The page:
Facebook Home is now available for download in the Google Play store. But the jury is out on how successful the suite of Android apps will be.
Facebook Home aims to offer up your friends' latest updates on your home screen and messages that reach you no matter what you're doing. All you have to do is download it and sign in to your Facebook account to experience what the social media and smartphone worlds have been buzzing about for the past couple of weeks.
But if you are curious, yet lack an Android device -- and in particular the HTC One X and One X+, the Samsung Galaxy S III and Note II, the only devices deemed compatible for now -- to experiment with, here's some of what you can expect: Cover Feed, a constant stream of photos and updates from your News Feed, is always present when you wake up your phone.
You can swipe through to see more photos and updates, double tap to "like" a post and comment right from Cover Feed. Other features include Notifications, Chat Heads that let you jump in and out of conversations while you do other things on the device, and app launching that lets you see your favorite apps and post to Facebook from the same place.
We asked Avi Greengart, a principal analyst at Current Analysis, to get his take on Facebook Home. He told us he's trying to download it on one of his compatible devices but has not had the full experience yet. Once he downloads it, he understands that it will take over his entire user experience and offer a more immersive Facebook experience.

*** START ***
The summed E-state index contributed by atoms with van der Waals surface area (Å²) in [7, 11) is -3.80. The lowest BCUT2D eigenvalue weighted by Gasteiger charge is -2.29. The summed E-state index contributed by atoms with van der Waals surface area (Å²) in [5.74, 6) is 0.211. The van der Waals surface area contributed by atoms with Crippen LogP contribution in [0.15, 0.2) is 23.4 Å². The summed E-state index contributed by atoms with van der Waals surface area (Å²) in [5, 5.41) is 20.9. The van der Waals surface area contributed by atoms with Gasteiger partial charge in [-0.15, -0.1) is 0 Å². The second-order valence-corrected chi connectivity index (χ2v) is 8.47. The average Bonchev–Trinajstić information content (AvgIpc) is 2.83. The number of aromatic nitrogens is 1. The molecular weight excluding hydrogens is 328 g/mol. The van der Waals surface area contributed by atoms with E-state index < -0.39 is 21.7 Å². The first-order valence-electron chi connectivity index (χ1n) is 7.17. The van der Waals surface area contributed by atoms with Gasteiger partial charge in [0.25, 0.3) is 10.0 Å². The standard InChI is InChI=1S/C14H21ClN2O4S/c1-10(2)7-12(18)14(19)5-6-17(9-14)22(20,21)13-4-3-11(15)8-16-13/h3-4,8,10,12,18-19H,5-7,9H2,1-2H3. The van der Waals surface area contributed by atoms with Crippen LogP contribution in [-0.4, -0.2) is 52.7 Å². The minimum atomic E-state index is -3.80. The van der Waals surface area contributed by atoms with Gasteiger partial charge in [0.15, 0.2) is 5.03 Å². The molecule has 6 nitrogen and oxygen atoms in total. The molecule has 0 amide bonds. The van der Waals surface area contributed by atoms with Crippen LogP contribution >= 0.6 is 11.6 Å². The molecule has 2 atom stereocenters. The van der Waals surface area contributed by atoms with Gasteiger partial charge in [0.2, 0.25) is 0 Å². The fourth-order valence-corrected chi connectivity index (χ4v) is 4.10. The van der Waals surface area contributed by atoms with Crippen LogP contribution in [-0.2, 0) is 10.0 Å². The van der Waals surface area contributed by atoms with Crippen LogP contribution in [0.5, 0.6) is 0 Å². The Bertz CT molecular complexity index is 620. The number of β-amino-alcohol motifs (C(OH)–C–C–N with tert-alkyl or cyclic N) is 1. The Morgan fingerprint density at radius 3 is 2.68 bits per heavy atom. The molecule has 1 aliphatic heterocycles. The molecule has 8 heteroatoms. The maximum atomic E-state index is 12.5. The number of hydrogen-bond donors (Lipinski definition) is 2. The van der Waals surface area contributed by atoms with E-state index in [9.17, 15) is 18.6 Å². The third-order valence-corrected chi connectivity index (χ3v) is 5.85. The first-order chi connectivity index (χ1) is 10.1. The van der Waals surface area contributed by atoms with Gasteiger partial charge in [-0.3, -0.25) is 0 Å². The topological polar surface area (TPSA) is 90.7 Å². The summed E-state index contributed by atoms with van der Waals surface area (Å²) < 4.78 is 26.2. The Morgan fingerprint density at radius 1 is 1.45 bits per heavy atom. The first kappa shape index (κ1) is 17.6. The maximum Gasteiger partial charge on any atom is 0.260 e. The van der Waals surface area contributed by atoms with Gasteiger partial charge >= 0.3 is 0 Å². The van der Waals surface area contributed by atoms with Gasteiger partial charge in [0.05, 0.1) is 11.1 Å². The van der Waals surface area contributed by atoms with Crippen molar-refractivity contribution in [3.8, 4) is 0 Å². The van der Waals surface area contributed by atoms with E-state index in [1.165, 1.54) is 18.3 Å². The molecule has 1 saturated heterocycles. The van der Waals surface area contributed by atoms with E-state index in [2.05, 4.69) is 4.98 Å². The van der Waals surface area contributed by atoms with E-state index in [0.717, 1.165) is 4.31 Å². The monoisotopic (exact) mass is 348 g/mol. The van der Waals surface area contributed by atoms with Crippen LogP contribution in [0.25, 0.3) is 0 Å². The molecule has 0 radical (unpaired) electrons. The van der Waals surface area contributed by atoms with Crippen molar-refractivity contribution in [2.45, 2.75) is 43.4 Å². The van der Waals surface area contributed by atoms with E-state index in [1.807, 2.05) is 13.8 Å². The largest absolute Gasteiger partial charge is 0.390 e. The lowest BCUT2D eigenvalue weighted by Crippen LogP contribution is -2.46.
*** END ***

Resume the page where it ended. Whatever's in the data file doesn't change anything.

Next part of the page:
"The nice thing about Facebook Home from the consumer perspective is that if you don't like it, you can cut it off. So it does encourage experimentation. But it's not necessarily for everybody," he said. "Even for hardcore Facebook users, the people I have surveyed have been fairly dismissive of Home. They tell me they already spend too much time on Facebook and don't necessarily want their phone to be even more Facebook-centric and relegate things like e-mail or tasks or apps to one level down."
As Greengart sees it, Facebook has its work cut out to explain to consumers what the real benefits are. Although Facebook has a loyal and extremely large following, the limited number of phones on which Home works may lead to a slow uptake.
The HTC Impact
Facebook Home also has implications for HTC. The HTC First is the first and only smartphone designed around the new app. The phone costs $99 with a two-year AT&T contract.
The phone body is thin and seamless, with a 4.3-inch glass display. Inside, the smartphone runs Android 4.1 with the new Facebook Home experience. The device incorporates a Qualcomm Snapdragon 400 processor with dual-core CPU and 3G/4G world and multimode LTE. But if Facebook Home flops, it could mean poor for the HTC First.
"Facebook Home is in the early days and we'll see how many people download it and, of the downloaders, how many keep it turned on," Greengart said. "It's definitely an interesting move by Facebook not to build its own platform but to basically take over Google's platform. I have no doubt that Google, Microsoft, Apple and BlackBerry are all watching this very carefully to see just how powerful Facebook really is. Facebook claims it is one of the most used on devices, and we'll see if that translates into something consumers want even more of."
Posted: 2013-04-24 @ 6:51am PT
This article is explaining how facebook is used worldwide on devices such as computers, phones and others. It translates into something consumers want even more of. Anyone can download Facebook home to any device, at the click of a button, which also keeps Facebook popular.
Posted: 2013-04-14 @ 10:25pm PT
Biggest pile of crap I have ever seen stayed on my phone for about 5 mins. Messed with my contacts took the whole phone over just garbage.
Posted: 2013-04-14 @ 9:30am PT
I installed it on my Samsung GS3 and uninstalled it 3 minutes later.